If Kevin Durant becomes a Knick, rookie guard Allonzo Trier will have at least one teammate who will like him.
Trier admitted last week he’s “absolutely’’ hoping the Knicks can land his mentor from Oklahoma City, where the Arizona product attended two years of high school.
However, according to multiple sources connected to the Knicks, Trier’s lack of popularity among his veteran teammates was something of a concern in the locker room. Maybe Durant can help him if he comes.
While Trier got along swimmingly with fellow rookies Kevin Knox and Mitchell Robinson, some vets felt Trier’s one-on-one style didn’t help the team’s culture during its league-worst 17-65 season.
Trier’s self-proclaimed nickname is “IsoZo” and Knicks coach David Fizdale levied praise on him as a bright spot, lauding his work ethic and overachievement as an undrafted player. Trier turned a two-way G-League contract into a spot on the 15-man roster in December.
But there were warts.
“His play on the court was cancerous,” one NBA source said. “A lot of guys didn’t like the way he didn’t play team ball. He cared about himself too much. He looked guys off who were open.’’
During a Nov. 27 game in Detroit, Trier brought the ball up the court with Trey Burke all alone ahead. Trier didn’t throw it ahead for the easy layup. Instead, Trier barreled toward the basket.
While he drew a foul, players on the bench yelled at Trier, scolded him for not feeding Burke, who held his palms up, shaking his head after the whistle.
The more publicized incident occurred Jan. 23, when Tim Hardaway Jr. chewed out Trier on the court after Trier failed to pass to him on a two-on-one fast break with Hardaway open on the left.
Another NBA source familiar with the situation said when players would choose sides for pickup games before or after practice, he often was one of the last chosen. The Knicks players wanted to play with guys who passed to the open man.
Both Hardaway and Burke were shipped to Dallas days after that on-court incident, part of the Kristaps Porzingis blockbuster. The trade opened up two max-salary slots, allowing the potential of Durant bringing along a star sidekick.
“I don’t have to watch social media,’’ Trier said last week when asked how he will follow July’s fireworks. “I’ll speak to him directly. Whatever he decides to do, it’s on him.”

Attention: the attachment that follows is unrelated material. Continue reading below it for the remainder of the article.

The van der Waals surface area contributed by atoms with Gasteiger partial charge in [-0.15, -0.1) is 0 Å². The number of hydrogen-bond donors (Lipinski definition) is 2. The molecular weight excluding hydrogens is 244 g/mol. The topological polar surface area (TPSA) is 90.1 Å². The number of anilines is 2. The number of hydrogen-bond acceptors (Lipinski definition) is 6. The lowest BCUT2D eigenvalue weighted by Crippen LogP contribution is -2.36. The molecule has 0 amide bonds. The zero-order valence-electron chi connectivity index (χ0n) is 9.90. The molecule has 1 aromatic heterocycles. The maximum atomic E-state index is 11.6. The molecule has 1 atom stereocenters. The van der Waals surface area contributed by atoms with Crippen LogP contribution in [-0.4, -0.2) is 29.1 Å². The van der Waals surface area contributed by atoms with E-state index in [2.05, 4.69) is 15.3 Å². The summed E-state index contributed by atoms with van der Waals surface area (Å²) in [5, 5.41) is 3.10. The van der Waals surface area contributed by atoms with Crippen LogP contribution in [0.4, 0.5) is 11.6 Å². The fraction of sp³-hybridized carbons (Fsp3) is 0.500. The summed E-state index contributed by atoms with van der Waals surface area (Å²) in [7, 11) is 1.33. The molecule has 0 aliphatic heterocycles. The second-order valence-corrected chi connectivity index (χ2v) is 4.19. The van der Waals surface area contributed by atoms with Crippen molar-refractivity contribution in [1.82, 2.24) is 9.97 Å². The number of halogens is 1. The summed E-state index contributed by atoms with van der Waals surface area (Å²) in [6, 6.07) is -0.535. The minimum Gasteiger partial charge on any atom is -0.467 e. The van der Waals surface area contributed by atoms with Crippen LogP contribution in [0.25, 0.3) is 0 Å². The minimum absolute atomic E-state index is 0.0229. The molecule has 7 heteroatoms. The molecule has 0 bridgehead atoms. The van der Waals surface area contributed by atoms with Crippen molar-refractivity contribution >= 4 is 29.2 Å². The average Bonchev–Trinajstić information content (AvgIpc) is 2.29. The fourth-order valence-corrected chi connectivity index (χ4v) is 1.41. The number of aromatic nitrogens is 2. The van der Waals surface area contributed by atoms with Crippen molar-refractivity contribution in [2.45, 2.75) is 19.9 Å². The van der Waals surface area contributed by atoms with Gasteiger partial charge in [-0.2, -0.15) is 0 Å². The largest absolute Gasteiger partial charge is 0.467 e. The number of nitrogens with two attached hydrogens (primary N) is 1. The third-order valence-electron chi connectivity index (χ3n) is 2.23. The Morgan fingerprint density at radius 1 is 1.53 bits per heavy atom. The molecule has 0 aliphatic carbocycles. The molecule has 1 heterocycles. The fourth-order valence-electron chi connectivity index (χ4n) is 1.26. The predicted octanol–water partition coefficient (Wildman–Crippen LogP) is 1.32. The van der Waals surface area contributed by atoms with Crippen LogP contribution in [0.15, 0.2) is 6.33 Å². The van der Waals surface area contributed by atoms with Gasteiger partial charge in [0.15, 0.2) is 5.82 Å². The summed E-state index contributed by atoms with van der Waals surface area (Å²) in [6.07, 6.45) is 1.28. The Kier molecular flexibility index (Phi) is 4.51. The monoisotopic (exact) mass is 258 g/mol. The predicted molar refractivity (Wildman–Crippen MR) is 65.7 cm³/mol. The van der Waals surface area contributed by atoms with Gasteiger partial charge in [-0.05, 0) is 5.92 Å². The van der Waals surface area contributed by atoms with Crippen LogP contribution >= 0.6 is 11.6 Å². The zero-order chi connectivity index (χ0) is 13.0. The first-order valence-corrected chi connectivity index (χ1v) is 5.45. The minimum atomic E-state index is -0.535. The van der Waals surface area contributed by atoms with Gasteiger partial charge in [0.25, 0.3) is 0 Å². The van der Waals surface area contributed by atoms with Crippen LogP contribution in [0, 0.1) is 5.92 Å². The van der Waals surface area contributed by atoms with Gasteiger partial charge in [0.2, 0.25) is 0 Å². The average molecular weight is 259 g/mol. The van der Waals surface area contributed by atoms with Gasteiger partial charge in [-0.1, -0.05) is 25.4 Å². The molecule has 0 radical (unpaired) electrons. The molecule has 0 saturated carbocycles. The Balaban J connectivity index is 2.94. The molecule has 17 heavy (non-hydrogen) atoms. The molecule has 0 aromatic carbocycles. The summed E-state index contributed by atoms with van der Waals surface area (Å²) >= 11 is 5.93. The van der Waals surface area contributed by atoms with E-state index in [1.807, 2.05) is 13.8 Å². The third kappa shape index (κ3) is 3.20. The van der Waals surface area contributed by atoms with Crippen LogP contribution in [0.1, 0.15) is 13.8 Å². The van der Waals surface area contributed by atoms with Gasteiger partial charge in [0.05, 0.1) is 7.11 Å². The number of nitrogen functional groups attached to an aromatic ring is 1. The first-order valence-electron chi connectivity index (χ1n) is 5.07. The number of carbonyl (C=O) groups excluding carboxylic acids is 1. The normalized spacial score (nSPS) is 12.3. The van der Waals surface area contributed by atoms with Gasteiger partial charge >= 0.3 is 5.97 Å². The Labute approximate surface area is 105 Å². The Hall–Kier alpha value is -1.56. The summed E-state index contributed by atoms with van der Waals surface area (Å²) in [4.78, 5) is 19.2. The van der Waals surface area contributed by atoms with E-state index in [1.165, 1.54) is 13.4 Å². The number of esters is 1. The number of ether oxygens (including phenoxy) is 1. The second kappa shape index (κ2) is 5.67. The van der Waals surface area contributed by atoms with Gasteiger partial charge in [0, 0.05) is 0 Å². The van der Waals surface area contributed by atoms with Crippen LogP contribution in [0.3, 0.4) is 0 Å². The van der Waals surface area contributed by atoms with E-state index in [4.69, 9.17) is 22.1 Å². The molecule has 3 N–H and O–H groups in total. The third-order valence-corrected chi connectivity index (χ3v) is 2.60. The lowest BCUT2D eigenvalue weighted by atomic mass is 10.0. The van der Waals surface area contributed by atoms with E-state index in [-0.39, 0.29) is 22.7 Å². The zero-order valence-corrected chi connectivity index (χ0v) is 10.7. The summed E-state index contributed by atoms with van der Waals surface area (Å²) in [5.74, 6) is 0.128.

The possibility is music to Trier’s ears. Durant used to attend some of his high school games in Oklahoma. While Trier chatted with two reporters recently, a Knicks public relations official warned Trier about tampering.
“I really don’t bother him [during the season],’’ Trier said. “If he wants to congratulate me on [me] playing well, [he’ll text,] ‘Keep it up.’ When we talk he says if I ever need advice, I should talk to him. He’s grown. I’m not a young man [any more,] I don’t want to be a burden. He’s a good family friend to have. He’s like a brother to me.”
Fizdale had admitted Trier’s scoring style was a dilemma. While Trier was effective, the Knicks coach’s mantra was to breed a ball-moving offense in which nobody holds the ball for more than a few seconds. Fizdale has said Trier was the lone player on the roster he gave more leeway in that department. Still, one of the NBA sources said Fizdale, in general, didn’t hold the three rookies accountable enough.
Trier finished averaging 10.9 points on 44.8 percent shooting. A series of leg injuries cost him 18 games, including the final 11 with a knee/calf strain. If the draft were redone, Trier, who failed two steroid tests at Arizona, probably would be a late first-rounder.
“I absolutely believed I continued to get better,’’ Trier said. “I was proud of the way I improved over the whole season. Really, aside from the time I had the hamstring injury, I came back and really wasn’t myself, other than that seven-game stretch, I was consistent all the way through. And I made strides in a lot of different areas. I learned a lot about myself and about this league.”
Trier has no shortage of confidence. Fizdale noted Trier, after getting snubbed in the draft, guaranteed to him he’d make the team out of training camp. Fizdale has compared Trier to Lou Williams, expected to win his third Sixth Man of the Year Award.
The 6-foot-5 guard out of Seattle admitted he still has to work on “small things’’ to take the next step, likely alluding to getting his teammates involved more.
“I have a lot of the hard stuff down, a lot of ability things a lot of people don’t have I’m blessed to have,’’ said Trier regarding his exit meeting with Fizdale. “It’s about putting together the small things to be that much better of a player. This summer with me improving and focusing on [that], it will allow me to make that jump.’’
The Knicks have a team option for $3.5 million on Trier. If they need added cap space to fit in Durant and, say, Kyrie Irving or Kemba Walker, they may be able to release Trier and re-sign him for a little less.
“We’ll see how, I guess,’’ Trier said. “Everything pointed toward me being here.”
Published at Mon, 15 Apr 2019 04:40:48 +0000